Florida St. 79, Charlotte 76 Gardner-Webb 83, Spalding 54 George Mason 67, Richmond 64 Georgia 64, Southern Cal 56 Georgia Tech 73, The Citadel 41 Jacksonville 65, Furman 53 Kentucky 82, Marshall 54 Louisiana-Lafayette 91, Duquesne 79 Louisville 78, W. Kentucky 55 Mercer 66, Alabama 59 Mississippi St. 79, Cent. Arkansas 72 NC State 92, St. Bonaventure 73 North Carolina 97, McNeese St. 63 Old Dominion 63, Virginia 61 South Alabama 77, UALR 62 Wake Forest 84, UNC Greensboro 70 Winthrop 74, Auburn 67 MIDWEST Butler 75, Evansville 67 Cincinnati 68, Wright St. 58 Dayton 77, Murray St. 68 DePaul 69, UMBC 61 Drake 74, E. Illinois 56 Green Bay 72, South Dakota 55 Illinois St. 83, Austin Peay 57 Iowa 80, Coppin St. 50 Kansas 74, Ohio St. 66 Kansas St. 67, Florida 61 Kent St. 73, Arkansas St. 69 Marquette 84, LSU 80 Miami (Ohio) 82, Ill.-Chicago 70 Michigan St. 67, Texas 56 Minnesota 75, Lafayette 50 Missouri 82, Illinois 73 Oakland 59, E. Michigan 57 Ohio 93, Md.-Eastern Shore 57 SE Missouri 66, UMKC 65 Saint Louis 65, Loyola Marymount 44 Valparaiso 79, Purdue-Calumet 51 W. Michigan 87, Mount St. Mary’s 66 Wichita St. 59, Southern Miss. 51 Wisconsin 74, Milwaukee 53 Wofford 56, Xavier 55 SOUTHWEST Arizona St. 77, Texas Tech 62 Arkansas 95, Alabama A&M 68 FIU 48, Texas Southern 45 Houston 79, Chicago St. 57 Oklahoma St. 78, Tennessee Tech 42 Southern U. 53, Texas A&M 51 TCU 65, Rice 63 Texas-Pan American 80, Nebraska-Omaha 72 Tulsa 72, Oral Roberts 68 FAR WEST Air Force 61, UC Riverside 53 California 85, Prairie View 53 Colorado St. 70, Portland 53 E. Washington 57, Idaho St. 54 Georgia Southern 63, MVSU 52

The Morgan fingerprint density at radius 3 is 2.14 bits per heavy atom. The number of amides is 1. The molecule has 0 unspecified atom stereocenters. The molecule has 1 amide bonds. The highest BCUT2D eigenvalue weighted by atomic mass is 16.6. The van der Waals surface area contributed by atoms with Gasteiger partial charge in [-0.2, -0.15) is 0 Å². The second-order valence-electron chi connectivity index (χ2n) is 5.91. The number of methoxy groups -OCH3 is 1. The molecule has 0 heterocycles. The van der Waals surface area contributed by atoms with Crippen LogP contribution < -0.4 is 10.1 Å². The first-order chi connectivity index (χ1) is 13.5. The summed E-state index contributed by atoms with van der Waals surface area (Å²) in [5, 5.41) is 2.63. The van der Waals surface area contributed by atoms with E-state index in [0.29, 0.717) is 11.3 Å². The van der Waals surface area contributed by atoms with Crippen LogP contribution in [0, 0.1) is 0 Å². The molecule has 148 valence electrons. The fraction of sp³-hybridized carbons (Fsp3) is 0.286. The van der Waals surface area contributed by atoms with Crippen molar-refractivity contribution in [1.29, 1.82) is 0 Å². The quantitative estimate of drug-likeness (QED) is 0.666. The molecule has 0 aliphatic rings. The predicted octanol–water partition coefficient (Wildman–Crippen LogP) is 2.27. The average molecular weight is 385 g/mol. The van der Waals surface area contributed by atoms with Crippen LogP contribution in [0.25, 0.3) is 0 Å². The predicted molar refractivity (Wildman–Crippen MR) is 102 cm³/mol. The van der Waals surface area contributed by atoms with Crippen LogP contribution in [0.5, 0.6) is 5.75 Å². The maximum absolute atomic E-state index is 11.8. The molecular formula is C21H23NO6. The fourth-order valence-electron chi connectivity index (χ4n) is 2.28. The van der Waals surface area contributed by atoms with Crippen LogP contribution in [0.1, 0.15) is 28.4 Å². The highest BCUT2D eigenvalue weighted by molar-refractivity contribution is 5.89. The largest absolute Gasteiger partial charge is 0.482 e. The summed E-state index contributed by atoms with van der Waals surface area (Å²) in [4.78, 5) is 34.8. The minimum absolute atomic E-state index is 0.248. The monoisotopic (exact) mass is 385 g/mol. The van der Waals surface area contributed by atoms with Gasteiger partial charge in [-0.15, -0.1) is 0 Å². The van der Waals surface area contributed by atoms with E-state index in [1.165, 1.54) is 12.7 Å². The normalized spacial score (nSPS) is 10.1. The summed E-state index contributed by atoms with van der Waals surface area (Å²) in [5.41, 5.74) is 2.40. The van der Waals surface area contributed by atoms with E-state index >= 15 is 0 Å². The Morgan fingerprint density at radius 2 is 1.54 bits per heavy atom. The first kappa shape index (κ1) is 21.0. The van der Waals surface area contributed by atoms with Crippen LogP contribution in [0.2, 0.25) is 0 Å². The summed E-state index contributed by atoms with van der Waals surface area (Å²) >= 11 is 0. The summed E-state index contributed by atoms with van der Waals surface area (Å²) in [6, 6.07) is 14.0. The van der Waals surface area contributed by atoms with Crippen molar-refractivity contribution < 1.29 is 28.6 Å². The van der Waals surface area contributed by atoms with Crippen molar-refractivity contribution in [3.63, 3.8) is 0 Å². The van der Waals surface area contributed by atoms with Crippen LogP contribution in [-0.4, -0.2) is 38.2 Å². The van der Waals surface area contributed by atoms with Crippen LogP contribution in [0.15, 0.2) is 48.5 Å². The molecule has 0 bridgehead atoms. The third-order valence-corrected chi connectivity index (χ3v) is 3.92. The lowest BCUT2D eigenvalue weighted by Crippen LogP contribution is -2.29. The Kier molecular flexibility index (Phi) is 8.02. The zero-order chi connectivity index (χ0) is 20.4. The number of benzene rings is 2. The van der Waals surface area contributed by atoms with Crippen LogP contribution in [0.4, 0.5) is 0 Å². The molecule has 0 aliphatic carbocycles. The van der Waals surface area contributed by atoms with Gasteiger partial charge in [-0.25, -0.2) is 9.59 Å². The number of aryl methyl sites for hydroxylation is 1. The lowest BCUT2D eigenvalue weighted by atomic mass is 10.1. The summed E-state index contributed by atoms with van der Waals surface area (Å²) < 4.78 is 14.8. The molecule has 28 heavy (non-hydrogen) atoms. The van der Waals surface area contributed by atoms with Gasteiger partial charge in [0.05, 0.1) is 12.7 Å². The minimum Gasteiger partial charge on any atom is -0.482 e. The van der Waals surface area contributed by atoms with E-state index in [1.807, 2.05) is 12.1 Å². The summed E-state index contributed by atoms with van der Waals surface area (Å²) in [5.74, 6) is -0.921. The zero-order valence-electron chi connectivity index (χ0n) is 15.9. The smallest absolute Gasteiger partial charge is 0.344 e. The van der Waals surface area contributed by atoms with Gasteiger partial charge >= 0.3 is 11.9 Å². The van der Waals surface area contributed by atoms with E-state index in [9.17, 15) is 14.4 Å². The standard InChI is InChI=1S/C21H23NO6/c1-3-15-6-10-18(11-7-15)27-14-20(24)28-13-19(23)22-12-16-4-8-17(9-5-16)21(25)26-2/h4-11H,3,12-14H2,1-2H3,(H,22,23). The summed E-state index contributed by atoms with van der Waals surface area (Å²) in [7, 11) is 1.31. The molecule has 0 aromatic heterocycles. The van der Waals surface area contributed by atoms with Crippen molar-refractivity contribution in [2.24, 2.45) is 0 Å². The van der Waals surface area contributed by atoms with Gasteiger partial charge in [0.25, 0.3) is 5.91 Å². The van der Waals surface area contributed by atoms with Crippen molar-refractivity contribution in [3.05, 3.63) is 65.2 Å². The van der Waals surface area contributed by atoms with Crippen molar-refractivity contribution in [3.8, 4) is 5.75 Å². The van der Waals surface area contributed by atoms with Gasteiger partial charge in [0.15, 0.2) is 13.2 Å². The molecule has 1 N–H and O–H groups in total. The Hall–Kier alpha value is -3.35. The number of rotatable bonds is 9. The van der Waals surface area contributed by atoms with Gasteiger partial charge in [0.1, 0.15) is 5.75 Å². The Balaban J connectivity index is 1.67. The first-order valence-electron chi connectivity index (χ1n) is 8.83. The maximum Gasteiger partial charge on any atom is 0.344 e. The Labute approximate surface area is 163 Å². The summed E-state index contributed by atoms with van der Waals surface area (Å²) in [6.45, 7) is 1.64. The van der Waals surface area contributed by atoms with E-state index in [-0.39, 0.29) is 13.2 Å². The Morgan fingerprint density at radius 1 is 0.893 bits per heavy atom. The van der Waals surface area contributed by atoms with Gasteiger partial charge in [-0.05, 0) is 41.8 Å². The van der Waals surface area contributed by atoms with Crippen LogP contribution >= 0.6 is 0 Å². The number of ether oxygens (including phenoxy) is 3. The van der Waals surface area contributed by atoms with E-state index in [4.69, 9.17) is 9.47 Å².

BASEBALL National League MILWAUKEE BREWERS — Agreed to terms with RHP Jim Hoey on a minor league contract. BASKETBALL National Basketball Association DALLAS MAVERICKS — Waived G Derek Fisher. Signed G/F Chris DouglasRoberts from Texas (NBADL). GOLDEN STATE WARRIORS_Assigned G/F Kent Bazemore and F/C Jeremy Tyler to Santa Cruz (NBADL). FOOTBALL National Football League BALTIMORE RAVENS — Placed LB Jameel McClain on injured reserve. Signed LB Adrian Hamilton from the practice squad. DALLAS COWBOYS — Waived WR Anthony Armstrong. Signed T Ronald Leary from the practice squad. TAMPA BAY BUCCANEERS — Placed DE Aaron Morgan on injured reserve. SOCCER Major League Soccer COLORADO RAPIDS — Traded F Omar Cummings to Houston for M Nathan Sturgis and allocation money.